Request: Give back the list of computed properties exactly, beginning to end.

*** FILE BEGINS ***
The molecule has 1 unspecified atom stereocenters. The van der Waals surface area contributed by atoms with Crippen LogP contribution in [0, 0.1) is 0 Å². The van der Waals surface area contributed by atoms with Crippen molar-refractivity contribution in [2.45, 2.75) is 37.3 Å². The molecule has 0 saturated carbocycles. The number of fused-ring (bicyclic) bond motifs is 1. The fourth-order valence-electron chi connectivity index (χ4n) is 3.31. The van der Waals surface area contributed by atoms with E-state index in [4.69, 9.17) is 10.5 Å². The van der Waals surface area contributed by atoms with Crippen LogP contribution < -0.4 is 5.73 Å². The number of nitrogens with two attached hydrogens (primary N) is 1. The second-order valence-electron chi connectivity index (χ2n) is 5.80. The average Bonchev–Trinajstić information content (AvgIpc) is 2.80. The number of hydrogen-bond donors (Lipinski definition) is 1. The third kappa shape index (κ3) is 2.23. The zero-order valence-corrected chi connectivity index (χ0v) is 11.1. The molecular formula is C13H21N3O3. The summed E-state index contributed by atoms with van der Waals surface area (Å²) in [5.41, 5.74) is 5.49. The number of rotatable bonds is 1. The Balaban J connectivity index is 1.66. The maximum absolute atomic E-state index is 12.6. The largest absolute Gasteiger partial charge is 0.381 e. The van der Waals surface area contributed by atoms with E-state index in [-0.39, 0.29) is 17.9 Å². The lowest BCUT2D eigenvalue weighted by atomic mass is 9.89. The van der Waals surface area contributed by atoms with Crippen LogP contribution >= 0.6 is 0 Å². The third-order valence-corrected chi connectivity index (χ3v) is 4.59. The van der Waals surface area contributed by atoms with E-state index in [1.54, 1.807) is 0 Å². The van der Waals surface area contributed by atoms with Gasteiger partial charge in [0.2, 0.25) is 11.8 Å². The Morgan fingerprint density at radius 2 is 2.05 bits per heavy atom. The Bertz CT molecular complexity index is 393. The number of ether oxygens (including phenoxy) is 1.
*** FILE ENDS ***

The molecule has 1 unspecified atom stereocenters. The van der Waals surface area contributed by atoms with Crippen LogP contribution in [0, 0.1) is 0 Å². The van der Waals surface area contributed by atoms with Crippen molar-refractivity contribution in [2.45, 2.75) is 37.3 Å². The molecule has 0 saturated carbocycles. The number of fused-ring (bicyclic) bond motifs is 1. The fourth-order valence-electron chi connectivity index (χ4n) is 3.31. The van der Waals surface area contributed by atoms with E-state index in [4.69, 9.17) is 10.5 Å². The van der Waals surface area contributed by atoms with Crippen LogP contribution < -0.4 is 5.73 Å². The number of nitrogens with two attached hydrogens (primary N) is 1. The second-order valence-electron chi connectivity index (χ2n) is 5.80. The average Bonchev–Trinajstić information content (AvgIpc) is 2.80. The number of hydrogen-bond donors (Lipinski definition) is 1. The third kappa shape index (κ3) is 2.23. The zero-order valence-corrected chi connectivity index (χ0v) is 11.1. The molecular formula is C13H21N3O3. The summed E-state index contributed by atoms with van der Waals surface area (Å²) in [5.41, 5.74) is 5.49. The number of rotatable bonds is 1. The Balaban J connectivity index is 1.66. The maximum absolute atomic E-state index is 12.6. The largest absolute Gasteiger partial charge is 0.381 e. The van der Waals surface area contributed by atoms with E-state index in [-0.39, 0.29) is 17.9 Å². The lowest BCUT2D eigenvalue weighted by atomic mass is 9.89. The van der Waals surface area contributed by atoms with Crippen LogP contribution >= 0.6 is 0 Å². The third-order valence-corrected chi connectivity index (χ3v) is 4.59. The van der Waals surface area contributed by atoms with E-state index in [1.54, 1.807) is 0 Å². The van der Waals surface area contributed by atoms with Gasteiger partial charge in [0.2, 0.25) is 11.8 Å². The Morgan fingerprint density at radius 2 is 2.05 bits per heavy atom. The Bertz CT molecular complexity index is 393. The number of ether oxygens (including phenoxy) is 1.